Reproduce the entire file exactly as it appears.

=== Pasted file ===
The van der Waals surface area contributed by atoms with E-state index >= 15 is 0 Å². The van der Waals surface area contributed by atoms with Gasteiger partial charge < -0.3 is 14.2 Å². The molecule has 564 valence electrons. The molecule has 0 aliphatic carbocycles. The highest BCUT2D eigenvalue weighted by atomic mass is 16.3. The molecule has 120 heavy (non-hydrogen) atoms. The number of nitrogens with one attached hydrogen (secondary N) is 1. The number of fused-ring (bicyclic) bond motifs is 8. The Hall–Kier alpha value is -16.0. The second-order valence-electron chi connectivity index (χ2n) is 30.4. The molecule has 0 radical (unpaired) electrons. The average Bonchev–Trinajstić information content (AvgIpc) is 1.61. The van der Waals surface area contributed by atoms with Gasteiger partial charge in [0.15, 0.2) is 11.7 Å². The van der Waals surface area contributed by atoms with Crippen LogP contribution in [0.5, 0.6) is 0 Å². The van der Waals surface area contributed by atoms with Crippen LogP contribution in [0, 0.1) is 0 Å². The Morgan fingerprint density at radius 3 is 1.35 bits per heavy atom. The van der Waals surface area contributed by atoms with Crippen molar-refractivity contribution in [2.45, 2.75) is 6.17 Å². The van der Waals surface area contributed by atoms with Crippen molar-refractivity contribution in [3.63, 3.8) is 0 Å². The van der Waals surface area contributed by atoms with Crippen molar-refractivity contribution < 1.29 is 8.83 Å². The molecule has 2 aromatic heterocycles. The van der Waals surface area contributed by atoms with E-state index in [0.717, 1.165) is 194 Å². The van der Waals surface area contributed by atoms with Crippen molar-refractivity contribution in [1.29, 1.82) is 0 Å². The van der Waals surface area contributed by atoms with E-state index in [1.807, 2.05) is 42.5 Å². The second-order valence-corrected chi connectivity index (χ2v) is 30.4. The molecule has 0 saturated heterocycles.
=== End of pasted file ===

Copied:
The van der Waals surface area contributed by atoms with E-state index >= 15 is 0 Å². The van der Waals surface area contributed by atoms with Gasteiger partial charge < -0.3 is 14.2 Å². The molecule has 564 valence electrons. The molecule has 0 aliphatic carbocycles. The highest BCUT2D eigenvalue weighted by atomic mass is 16.3. The molecule has 120 heavy (non-hydrogen) atoms. The number of nitrogens with one attached hydrogen (secondary N) is 1. The number of fused-ring (bicyclic) bond motifs is 8. The Hall–Kier alpha value is -16.0. The second-order valence-electron chi connectivity index (χ2n) is 30.4. The molecule has 0 radical (unpaired) electrons. The average Bonchev–Trinajstić information content (AvgIpc) is 1.61. The van der Waals surface area contributed by atoms with Gasteiger partial charge in [0.15, 0.2) is 11.7 Å². The van der Waals surface area contributed by atoms with Crippen LogP contribution in [0.5, 0.6) is 0 Å². The van der Waals surface area contributed by atoms with Crippen LogP contribution in [0, 0.1) is 0 Å². The Morgan fingerprint density at radius 3 is 1.35 bits per heavy atom. The van der Waals surface area contributed by atoms with Crippen molar-refractivity contribution in [2.45, 2.75) is 6.17 Å². The van der Waals surface area contributed by atoms with Crippen molar-refractivity contribution in [3.63, 3.8) is 0 Å². The van der Waals surface area contributed by atoms with Crippen molar-refractivity contribution < 1.29 is 8.83 Å². The molecule has 2 aromatic heterocycles. The van der Waals surface area contributed by atoms with E-state index in [0.717, 1.165) is 194 Å². The van der Waals surface area contributed by atoms with Crippen molar-refractivity contribution in [1.29, 1.82) is 0 Å². The van der Waals surface area contributed by atoms with E-state index in [1.807, 2.05) is 42.5 Å². The second-order valence-corrected chi connectivity index (χ2v) is 30.4. The molecule has 0 saturated heterocycles.